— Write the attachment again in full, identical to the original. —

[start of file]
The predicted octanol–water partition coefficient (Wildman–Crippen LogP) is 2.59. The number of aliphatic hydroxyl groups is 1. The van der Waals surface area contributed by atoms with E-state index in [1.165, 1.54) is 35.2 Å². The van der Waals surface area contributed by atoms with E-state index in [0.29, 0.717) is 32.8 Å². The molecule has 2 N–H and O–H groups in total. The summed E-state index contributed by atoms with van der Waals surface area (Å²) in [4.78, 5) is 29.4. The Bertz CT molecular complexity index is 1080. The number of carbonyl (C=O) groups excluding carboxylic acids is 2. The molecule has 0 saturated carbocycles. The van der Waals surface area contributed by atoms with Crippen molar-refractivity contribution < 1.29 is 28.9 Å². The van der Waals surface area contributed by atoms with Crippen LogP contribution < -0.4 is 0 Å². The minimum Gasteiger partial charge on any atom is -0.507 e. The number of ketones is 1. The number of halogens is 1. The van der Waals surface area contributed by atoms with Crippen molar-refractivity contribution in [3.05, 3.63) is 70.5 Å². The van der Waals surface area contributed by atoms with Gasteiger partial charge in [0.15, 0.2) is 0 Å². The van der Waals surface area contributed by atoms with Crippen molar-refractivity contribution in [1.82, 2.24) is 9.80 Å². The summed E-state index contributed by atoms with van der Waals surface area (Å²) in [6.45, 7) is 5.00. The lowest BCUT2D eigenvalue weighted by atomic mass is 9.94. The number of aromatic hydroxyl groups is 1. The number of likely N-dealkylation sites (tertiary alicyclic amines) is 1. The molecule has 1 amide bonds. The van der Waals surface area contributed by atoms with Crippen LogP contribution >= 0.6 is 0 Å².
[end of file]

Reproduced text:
The predicted octanol–water partition coefficient (Wildman–Crippen LogP) is 2.59. The number of aliphatic hydroxyl groups is 1. The van der Waals surface area contributed by atoms with E-state index in [1.165, 1.54) is 35.2 Å². The van der Waals surface area contributed by atoms with E-state index in [0.29, 0.717) is 32.8 Å². The molecule has 2 N–H and O–H groups in total. The summed E-state index contributed by atoms with van der Waals surface area (Å²) in [4.78, 5) is 29.4. The Bertz CT molecular complexity index is 1080. The number of carbonyl (C=O) groups excluding carboxylic acids is 2. The molecule has 0 saturated carbocycles. The van der Waals surface area contributed by atoms with Crippen molar-refractivity contribution < 1.29 is 28.9 Å². The van der Waals surface area contributed by atoms with Crippen LogP contribution < -0.4 is 0 Å². The minimum Gasteiger partial charge on any atom is -0.507 e. The number of ketones is 1. The number of halogens is 1. The van der Waals surface area contributed by atoms with Crippen molar-refractivity contribution in [3.05, 3.63) is 70.5 Å². The van der Waals surface area contributed by atoms with Gasteiger partial charge in [0.15, 0.2) is 0 Å². The van der Waals surface area contributed by atoms with Crippen molar-refractivity contribution in [1.82, 2.24) is 9.80 Å². The summed E-state index contributed by atoms with van der Waals surface area (Å²) in [6.45, 7) is 5.00. The lowest BCUT2D eigenvalue weighted by atomic mass is 9.94. The number of aromatic hydroxyl groups is 1. The number of likely N-dealkylation sites (tertiary alicyclic amines) is 1. The molecule has 1 amide bonds. The van der Waals surface area contributed by atoms with Crippen LogP contribution >= 0.6 is 0 Å².